Influences of alumina on fayalite-type slags properties : an experimental study on leaching and melting behaviours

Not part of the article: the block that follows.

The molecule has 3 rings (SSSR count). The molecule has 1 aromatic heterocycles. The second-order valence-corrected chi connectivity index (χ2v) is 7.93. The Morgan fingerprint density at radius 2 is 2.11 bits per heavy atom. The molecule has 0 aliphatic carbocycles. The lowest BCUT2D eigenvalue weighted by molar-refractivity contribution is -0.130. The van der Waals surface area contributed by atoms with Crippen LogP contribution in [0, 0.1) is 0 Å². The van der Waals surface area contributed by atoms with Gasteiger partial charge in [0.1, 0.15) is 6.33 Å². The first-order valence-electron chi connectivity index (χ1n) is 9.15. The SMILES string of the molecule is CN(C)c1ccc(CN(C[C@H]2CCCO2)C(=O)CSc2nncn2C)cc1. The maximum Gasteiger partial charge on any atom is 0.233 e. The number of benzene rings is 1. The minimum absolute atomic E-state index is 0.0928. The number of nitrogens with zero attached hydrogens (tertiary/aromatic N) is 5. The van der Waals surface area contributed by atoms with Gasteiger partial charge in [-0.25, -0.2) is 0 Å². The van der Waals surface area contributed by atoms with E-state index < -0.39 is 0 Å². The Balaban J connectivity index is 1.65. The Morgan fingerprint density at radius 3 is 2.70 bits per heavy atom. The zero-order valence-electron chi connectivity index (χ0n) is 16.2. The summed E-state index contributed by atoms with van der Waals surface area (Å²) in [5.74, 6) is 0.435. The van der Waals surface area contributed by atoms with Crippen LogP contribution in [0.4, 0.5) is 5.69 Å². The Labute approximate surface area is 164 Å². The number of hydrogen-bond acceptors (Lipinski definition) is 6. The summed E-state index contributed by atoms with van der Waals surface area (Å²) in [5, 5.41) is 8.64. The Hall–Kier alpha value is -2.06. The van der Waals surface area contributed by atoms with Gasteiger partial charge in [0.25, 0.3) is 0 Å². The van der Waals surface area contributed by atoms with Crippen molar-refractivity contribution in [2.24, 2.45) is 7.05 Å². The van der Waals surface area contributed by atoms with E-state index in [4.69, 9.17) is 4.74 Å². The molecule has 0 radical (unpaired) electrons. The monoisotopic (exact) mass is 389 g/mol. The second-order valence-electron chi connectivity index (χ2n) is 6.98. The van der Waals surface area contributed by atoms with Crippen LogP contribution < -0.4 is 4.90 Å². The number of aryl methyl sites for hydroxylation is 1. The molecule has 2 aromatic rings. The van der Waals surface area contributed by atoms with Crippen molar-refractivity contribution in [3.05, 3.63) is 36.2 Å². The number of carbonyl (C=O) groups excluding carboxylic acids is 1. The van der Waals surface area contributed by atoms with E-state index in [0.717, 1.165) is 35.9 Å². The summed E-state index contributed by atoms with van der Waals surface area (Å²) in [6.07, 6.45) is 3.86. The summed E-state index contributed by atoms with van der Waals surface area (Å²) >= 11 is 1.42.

Abstract: Recycling of secondary raw materials by non-ferrous metal producers is steadily increasing. These materials inevitably introduce various impurities to the production furnaces, which can change the chemical composition, and thereafter, the physical and chemical properties of the products and by-products.Alumina is one of the most common and significant impurities that enters the furnaces in different ways. Finding a balance between the recycling advantages and possible adverse effects of the increased alumina content in the process is of great interest to the metals industry.In the current work, effects of alumina on two of important properties (melting and leaching behaviours) of an actual industrial fayalite slag, from a Swedish copper producer, is investigated.A reference slag sample, devoid of alumina addition, and three different mixtures of slag with 5, 10, and 15 wt-% alumina addition were prepared. After homogenization (re-melting) of the mixtures, in an induction furnace, the materials were characterized using scanning electron microscopy (SEM) and X-ray diffraction (XRD). A standard single stage leaching test was used to study the leaching behaviour of the samples. Differential scanning calorimetry (DSC), Pt-Rh pans, was applied to investigate the melting and solidification properties of the mixtures.Results show that, olivine, spinel, and augite based solid solutions are the three main constituents of the samples. Addition of alumina to the slag increases the amount of spinel solid solution and changes its composition from iron rich to aluminum rich. The slag shows an alumina saturation limit between 5 and 10 wt-% alumina additions. Chemical composition of the major phases does not change above the saturation and excess amount of aluminum is consumed for formation of a new aluminum containing phase, anorthite. Below the saturation limit, alumina addition causes a relatively sharp increase in the melting temperature of the slag, and at the same time, an increase in the leached amounts of the elements is seen. Alumina addition, close to the saturation limit of the slag, lowers the leachability considerably, while the melting characteristics are not changed dramatically. However, above the saturation limit, a more complex transition occurs as the partial melting and leached amounts of most of the elements increase. In order to achieve an appropriate melting and leaching characteristics, the total alumina content of the slag must be close to its saturation limit. The grounds and influential parameters on such behaviours are thoroughly discussed.
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